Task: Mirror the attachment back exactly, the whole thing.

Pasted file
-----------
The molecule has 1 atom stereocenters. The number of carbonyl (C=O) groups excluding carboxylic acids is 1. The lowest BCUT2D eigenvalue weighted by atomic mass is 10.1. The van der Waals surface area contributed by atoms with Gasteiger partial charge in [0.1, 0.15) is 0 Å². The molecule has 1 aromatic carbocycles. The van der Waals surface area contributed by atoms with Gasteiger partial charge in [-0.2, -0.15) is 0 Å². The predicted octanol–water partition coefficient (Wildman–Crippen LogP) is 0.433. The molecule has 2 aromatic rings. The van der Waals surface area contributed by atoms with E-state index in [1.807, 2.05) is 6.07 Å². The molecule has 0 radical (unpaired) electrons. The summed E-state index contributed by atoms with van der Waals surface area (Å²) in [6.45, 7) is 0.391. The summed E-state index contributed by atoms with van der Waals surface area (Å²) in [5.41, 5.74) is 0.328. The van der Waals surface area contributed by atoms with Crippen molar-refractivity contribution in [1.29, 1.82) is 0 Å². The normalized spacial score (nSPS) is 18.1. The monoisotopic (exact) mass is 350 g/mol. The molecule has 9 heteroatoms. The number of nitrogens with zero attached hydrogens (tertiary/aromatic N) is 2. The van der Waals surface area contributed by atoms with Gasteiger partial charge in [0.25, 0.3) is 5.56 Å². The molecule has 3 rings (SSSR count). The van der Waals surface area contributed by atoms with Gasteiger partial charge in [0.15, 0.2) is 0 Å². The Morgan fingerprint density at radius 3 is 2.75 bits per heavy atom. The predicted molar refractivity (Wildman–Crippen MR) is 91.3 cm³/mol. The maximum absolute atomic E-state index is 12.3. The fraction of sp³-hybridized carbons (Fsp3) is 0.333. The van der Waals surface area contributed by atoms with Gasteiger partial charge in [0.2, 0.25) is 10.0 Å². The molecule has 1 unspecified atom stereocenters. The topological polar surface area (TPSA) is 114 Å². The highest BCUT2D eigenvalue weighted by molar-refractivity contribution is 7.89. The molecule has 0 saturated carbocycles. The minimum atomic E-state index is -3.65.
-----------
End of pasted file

The molecule has 1 atom stereocenters. The number of carbonyl (C=O) groups excluding carboxylic acids is 1. The lowest BCUT2D eigenvalue weighted by atomic mass is 10.1. The van der Waals surface area contributed by atoms with Gasteiger partial charge in [0.1, 0.15) is 0 Å². The molecule has 1 aromatic carbocycles. The van der Waals surface area contributed by atoms with Gasteiger partial charge in [-0.2, -0.15) is 0 Å². The predicted octanol–water partition coefficient (Wildman–Crippen LogP) is 0.433. The molecule has 2 aromatic rings. The van der Waals surface area contributed by atoms with E-state index in [1.807, 2.05) is 6.07 Å². The molecule has 0 radical (unpaired) electrons. The summed E-state index contributed by atoms with van der Waals surface area (Å²) in [6.45, 7) is 0.391. The summed E-state index contributed by atoms with van der Waals surface area (Å²) in [5.41, 5.74) is 0.328. The van der Waals surface area contributed by atoms with Crippen molar-refractivity contribution in [1.29, 1.82) is 0 Å². The normalized spacial score (nSPS) is 18.1. The monoisotopic (exact) mass is 350 g/mol. The molecule has 9 heteroatoms. The number of nitrogens with zero attached hydrogens (tertiary/aromatic N) is 2. The van der Waals surface area contributed by atoms with Gasteiger partial charge in [0.25, 0.3) is 5.56 Å². The molecule has 3 rings (SSSR count). The van der Waals surface area contributed by atoms with Gasteiger partial charge in [0.15, 0.2) is 0 Å². The Morgan fingerprint density at radius 3 is 2.75 bits per heavy atom. The predicted molar refractivity (Wildman–Crippen MR) is 91.3 cm³/mol. The maximum absolute atomic E-state index is 12.3. The fraction of sp³-hybridized carbons (Fsp3) is 0.333. The van der Waals surface area contributed by atoms with Gasteiger partial charge in [0.2, 0.25) is 10.0 Å². The molecule has 1 unspecified atom stereocenters. The topological polar surface area (TPSA) is 114 Å². The highest BCUT2D eigenvalue weighted by molar-refractivity contribution is 7.89. The molecule has 0 saturated carbocycles. The minimum atomic E-state index is -3.65.